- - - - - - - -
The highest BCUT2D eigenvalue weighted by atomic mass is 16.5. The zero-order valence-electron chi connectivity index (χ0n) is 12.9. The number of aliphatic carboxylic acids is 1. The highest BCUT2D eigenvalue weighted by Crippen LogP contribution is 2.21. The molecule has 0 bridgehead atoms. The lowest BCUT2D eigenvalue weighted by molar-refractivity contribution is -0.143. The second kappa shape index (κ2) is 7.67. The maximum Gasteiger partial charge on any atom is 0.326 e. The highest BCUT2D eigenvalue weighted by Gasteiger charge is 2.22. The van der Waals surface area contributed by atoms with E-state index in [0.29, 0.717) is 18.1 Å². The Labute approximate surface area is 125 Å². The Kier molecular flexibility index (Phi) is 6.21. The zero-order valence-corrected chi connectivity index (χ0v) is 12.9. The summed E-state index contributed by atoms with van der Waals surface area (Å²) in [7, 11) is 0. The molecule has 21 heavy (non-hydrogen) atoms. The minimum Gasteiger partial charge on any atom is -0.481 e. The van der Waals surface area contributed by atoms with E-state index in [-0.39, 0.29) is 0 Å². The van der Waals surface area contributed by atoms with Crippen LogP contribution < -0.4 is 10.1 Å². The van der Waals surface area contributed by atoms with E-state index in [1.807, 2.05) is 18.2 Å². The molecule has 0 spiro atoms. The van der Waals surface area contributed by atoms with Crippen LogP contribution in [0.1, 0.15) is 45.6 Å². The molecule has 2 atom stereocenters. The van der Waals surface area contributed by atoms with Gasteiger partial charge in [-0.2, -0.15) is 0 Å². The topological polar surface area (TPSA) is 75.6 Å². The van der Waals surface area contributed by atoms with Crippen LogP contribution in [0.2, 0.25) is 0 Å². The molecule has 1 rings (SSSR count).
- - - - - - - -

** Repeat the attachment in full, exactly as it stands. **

The highest BCUT2D eigenvalue weighted by atomic mass is 16.5. The zero-order valence-electron chi connectivity index (χ0n) is 12.9. The number of aliphatic carboxylic acids is 1. The highest BCUT2D eigenvalue weighted by Crippen LogP contribution is 2.21. The molecule has 0 bridgehead atoms. The lowest BCUT2D eigenvalue weighted by molar-refractivity contribution is -0.143. The second kappa shape index (κ2) is 7.67. The maximum Gasteiger partial charge on any atom is 0.326 e. The highest BCUT2D eigenvalue weighted by Gasteiger charge is 2.22. The van der Waals surface area contributed by atoms with E-state index in [0.29, 0.717) is 18.1 Å². The Labute approximate surface area is 125 Å². The Kier molecular flexibility index (Phi) is 6.21. The zero-order valence-corrected chi connectivity index (χ0v) is 12.9. The summed E-state index contributed by atoms with van der Waals surface area (Å²) in [7, 11) is 0. The molecule has 21 heavy (non-hydrogen) atoms. The minimum Gasteiger partial charge on any atom is -0.481 e. The van der Waals surface area contributed by atoms with E-state index in [-0.39, 0.29) is 0 Å². The van der Waals surface area contributed by atoms with Crippen LogP contribution < -0.4 is 10.1 Å². The van der Waals surface area contributed by atoms with E-state index in [1.807, 2.05) is 18.2 Å². The molecule has 0 spiro atoms. The van der Waals surface area contributed by atoms with Crippen LogP contribution in [0.1, 0.15) is 45.6 Å². The molecule has 2 atom stereocenters. The van der Waals surface area contributed by atoms with Gasteiger partial charge in [-0.2, -0.15) is 0 Å². The topological polar surface area (TPSA) is 75.6 Å². The van der Waals surface area contributed by atoms with Crippen LogP contribution in [0.2, 0.25) is 0 Å². The molecule has 1 rings (SSSR count).